20,000 leagues under the sky, 2004- travel blog

No-mans-land

What do you expect for €3


I almost lost the Hong Koreans at the border between G-B and Guinea. When the bush taxi from Gabu to the border emptied all of the locals went straight through while we foreigners had to go through the formalities. When we were done everyone else had already left and the taxi waiting in no-mans-land was empty. We waited for a while but there looked like no chance of it filling up, I suggested that we walk over the border and there might be taxis waiting at the other side. We had no idea how far it was but it took less than half an hour down the dirt road surrounded by "Danger - Mines" signs, as there were mine disposal teams there I took the signs seriously.

At the Guinea side we found the Immigrtion post where a very bored offical enjoyed chatting with us and filled in all of his paperwork. I had a look at his book and we were the first foreigners through that border for 4 days withonly 3 others going through in the previous week. I asked him about transport to the next town and he pointed back to G-B and said it waits at the other side, oh well, we sat outside his office hoping tat the taxi we'd seen over there would turn up. After about half an hour a taxi arrived going the wrong way, from Guinea to Guinea-Bissau full of passengers. The driver approached us and asked whether we wanted the taxi to take us to Sareboidi and quoted 50000GF. I tried to argue the price down but he wouldn't budge and Sun was having kittens over the price and said he wouldn't take it wanting to walk back over the border. I decided that I was going to go and told the driver that I would take his taxi and the other two could do what they liked. I then had a big arguement with Sun about his constant penny pinching and told him that if he wanted to spend the night at the border to feel free. The driver wanted the 50000 there and then which I obviously refused as he still had to take his load to G-B, he then wanted me to give it to the border policeman and again I refused as far as I knew they could have been brothers. Eventually he was happy to see that I had enough money and went off.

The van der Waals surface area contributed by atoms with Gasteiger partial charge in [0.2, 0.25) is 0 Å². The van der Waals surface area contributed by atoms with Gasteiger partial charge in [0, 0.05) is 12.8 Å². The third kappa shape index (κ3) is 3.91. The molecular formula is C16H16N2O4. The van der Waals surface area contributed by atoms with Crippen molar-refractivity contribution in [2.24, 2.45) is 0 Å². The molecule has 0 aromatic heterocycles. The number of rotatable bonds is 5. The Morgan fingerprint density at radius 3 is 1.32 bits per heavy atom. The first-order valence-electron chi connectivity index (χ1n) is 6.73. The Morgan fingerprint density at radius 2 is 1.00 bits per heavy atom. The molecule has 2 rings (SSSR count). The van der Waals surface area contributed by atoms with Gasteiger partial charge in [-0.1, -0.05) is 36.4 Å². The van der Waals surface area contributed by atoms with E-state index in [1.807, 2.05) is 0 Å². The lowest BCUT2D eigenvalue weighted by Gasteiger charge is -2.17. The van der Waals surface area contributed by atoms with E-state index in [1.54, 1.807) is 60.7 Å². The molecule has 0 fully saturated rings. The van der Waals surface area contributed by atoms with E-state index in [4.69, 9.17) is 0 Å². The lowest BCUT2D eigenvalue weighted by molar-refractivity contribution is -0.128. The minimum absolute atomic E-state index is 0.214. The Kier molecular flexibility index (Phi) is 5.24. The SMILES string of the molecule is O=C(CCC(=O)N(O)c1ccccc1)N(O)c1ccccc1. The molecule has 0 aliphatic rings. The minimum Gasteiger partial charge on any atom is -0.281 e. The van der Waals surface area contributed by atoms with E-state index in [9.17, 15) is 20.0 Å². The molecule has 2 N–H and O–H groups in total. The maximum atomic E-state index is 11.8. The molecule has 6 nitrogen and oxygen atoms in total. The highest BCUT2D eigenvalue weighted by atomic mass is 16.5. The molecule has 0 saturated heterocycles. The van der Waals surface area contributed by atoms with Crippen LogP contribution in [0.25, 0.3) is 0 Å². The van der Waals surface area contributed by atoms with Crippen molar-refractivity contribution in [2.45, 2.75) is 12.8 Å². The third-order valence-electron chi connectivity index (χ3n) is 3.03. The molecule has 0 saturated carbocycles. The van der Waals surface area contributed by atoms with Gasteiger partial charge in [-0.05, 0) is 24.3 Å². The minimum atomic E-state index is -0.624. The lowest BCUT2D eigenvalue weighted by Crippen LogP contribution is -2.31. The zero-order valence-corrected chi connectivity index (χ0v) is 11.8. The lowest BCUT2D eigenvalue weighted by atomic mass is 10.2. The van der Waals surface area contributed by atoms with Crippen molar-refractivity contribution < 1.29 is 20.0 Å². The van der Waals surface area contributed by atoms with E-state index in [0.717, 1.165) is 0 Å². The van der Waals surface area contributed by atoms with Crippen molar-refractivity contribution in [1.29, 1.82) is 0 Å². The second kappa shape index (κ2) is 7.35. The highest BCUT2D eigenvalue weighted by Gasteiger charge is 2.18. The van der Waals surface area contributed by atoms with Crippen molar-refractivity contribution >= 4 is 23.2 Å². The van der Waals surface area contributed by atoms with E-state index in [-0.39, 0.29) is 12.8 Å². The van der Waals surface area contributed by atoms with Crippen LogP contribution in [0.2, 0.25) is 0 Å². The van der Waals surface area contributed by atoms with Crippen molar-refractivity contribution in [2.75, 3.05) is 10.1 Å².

When he returned the car was full all but for 3 places, I told the driver that I had agreed 50k for the whole taxi and rehaggled, eventually getting him down to 10k each whereupon The Honkories joined me still oaning about the cost (about a pound each). I've no idea why but when we changed in Sareboido they never complained about the cost which was the same for the same distance.

Koundara is quite possibly the most basic town I've ever visited, no electricity, no roads and two very basic hotels with no running water. Unbelievably (or maybe not) at 2 pound a night for a room they still decided to share a double bed and this time Kerry was quite keen to take his own room but a pound spent is a pound wasted to Sun. Finding anything to eat in Koundara was a problem, there were no real restaurants to speak of and evenstret food was hard to find. I ended up having another arguement with Sun when he kept saying "it's very expensive" (his standard phrase) about anything we found. We eventually ended up with rice and a very dodgy stew which I'm sure they managed to negotiate a higher price than she originally quoted them. Throughout our travelling together I've been the translator for French and I refused to get involved this time standing back an enjoying their show. Rather than getting a mix of juice, meat and vegetables they ended up with all meat which wasn't very apppetising. There wasn't a thing to see or do in Koundara so we left as early as possible the next morning.



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